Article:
Quote: Originally posted by blogfast25  


Interesting. What were the steeping conditions? Do you simply leave it to stand for some time?


Actually, I think "steeping" is not really required here and is my misnomer; it was not called for in the procedure. Steam distillation conditions that are used to separate out the mash are probably all that is required to hydrolyze the pentosans. I let the mix of dilute sulfuric and bran sit overnight merely for my convenience.

I've done some pricing of d-ribose and the best I've seen is about $11/100g. So if you wanted a quantity of furfural that seems like the way to go.

I was surprised how reactive it was in the Tollen's test - put benzaldehyde to shame. No heat was required for either, however.





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[*] posted on 15-3-2011 at 15:37
CORNCOBS r cheap


CORNCOBS r cheap



craZy jiM wGGns

--packrat, professional bum. -- once just tired
now REtired.
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[*] posted on 15-3-2011 at 17:56


Quote: Originally posted by jimwig  
CORNCOBS r cheap


Giant bloody flasks and heat sources to hold the volume needed to make comparatively small amounts of furfural with them are not.

[Edited on 3-16-11 by UnintentionalChaos]




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[*] posted on 16-3-2011 at 06:25


Thanks Magpie…

Far more interesting than furfural would be the famous derivatives of THF. I suppose the hydrogenation is outside the capability envelope of most of us here?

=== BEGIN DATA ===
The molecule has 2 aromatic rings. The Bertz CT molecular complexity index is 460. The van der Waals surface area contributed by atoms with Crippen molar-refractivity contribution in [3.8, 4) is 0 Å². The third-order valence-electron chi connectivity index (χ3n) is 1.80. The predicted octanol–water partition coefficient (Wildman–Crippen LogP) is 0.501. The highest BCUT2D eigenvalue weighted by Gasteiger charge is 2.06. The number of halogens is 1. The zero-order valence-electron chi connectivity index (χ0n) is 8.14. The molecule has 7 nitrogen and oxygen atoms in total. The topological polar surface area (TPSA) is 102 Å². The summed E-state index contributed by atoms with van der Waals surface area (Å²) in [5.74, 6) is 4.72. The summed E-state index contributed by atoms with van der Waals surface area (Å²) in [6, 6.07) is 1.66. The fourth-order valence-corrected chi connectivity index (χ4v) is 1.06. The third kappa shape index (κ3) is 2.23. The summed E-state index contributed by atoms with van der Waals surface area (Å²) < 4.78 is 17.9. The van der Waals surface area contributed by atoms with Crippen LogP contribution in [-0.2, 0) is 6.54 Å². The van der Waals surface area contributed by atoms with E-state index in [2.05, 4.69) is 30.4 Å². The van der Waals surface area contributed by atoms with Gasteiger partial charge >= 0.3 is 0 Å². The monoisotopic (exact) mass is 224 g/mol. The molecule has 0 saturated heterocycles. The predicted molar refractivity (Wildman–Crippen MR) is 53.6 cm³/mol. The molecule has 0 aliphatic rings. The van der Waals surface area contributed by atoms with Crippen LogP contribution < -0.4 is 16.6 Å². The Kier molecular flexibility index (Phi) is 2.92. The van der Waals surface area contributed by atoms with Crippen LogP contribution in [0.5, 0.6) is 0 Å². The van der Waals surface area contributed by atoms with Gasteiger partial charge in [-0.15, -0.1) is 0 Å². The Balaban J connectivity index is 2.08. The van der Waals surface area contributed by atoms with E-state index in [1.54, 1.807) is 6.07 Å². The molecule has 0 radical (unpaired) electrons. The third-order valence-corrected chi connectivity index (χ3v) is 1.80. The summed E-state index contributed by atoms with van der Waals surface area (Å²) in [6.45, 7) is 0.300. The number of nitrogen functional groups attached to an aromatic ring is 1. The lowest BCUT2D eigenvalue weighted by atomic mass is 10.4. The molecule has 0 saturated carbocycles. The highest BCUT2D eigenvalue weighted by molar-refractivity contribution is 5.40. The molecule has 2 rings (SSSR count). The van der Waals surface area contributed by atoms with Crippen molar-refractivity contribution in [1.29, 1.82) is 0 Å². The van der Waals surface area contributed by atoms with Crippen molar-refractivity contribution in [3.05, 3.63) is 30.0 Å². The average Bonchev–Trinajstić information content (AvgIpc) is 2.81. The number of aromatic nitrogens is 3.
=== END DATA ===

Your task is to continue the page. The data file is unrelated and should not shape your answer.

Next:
The price of Ribose must be somewhat artificially inflated by its primary market. These guys and galls will pay virtually anything!

And how about d-fructose: considerably cheaper than ribose. Wiki:

"DehydrationFructose readily dehydrates to give hydroxymethylfurfural ("HMF"). This process may in the future be part of a low-cost, carbon-neutral system to produce replacements for petrol and diesel from plantations."

Ah... unleaded HMF, super! :)

[Edited on 16-3-2011 by blogfast25]
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[*] posted on 16-3-2011 at 09:06


It is interesting that the Gattermann procedure says to expect a yield of 6-7g on 300g of oat bran. This is 0.020-0.023g/g. The OrgSyn procedure, however, says to expect 165-200g/1.5kg of corncobs. This is 0.110-0.133g/g. This a 5-fold yield for the corncobs over the oat bran.



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[*] posted on 16-3-2011 at 09:26


Ribose will form furfural on heating with acid;

http://www.cerlabs.com/experiments/10875404464.pdf

If you wanted a few grams of fufural I think this would be the way to go, 25g of ribose reacting in a 50ml flask to yield maybe 10g grams of furfural sounds way more tempting.
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[*] posted on 16-3-2011 at 09:46
Furfural from Corncobs


A set of 4 articles on this subject appeared in I & EC in 1923-24
by Frederick B. LaForge and Gerald H. Main

I—Factors Influencing the Furfural Yield in the Steam-Digestion Process
II—The Bureau of Chemistry Experimental Plant and Process for Furfural Production
III—Effect of Catalysts on Furfural Yield in the Steam Digestion Process
IV—Economic Aspect of Furfural Production

They are attached below.

Besides this I remember there was an excellent article on comparative study of furfural yields from several pentosan sources such as Oat meal, corn cobs, groundnut husk, rice husk, sugarcane baggase etc. in one old issue of J Chem & Met Engg, which unfortunately is not on the net. I have a photocopy somewhere but it will need lot of digging.

gsd




Attachment: Furfural from Corncobs-I.pdf (158kB)
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Attachment: Furfural from Corncobs-II.pdf (581kB)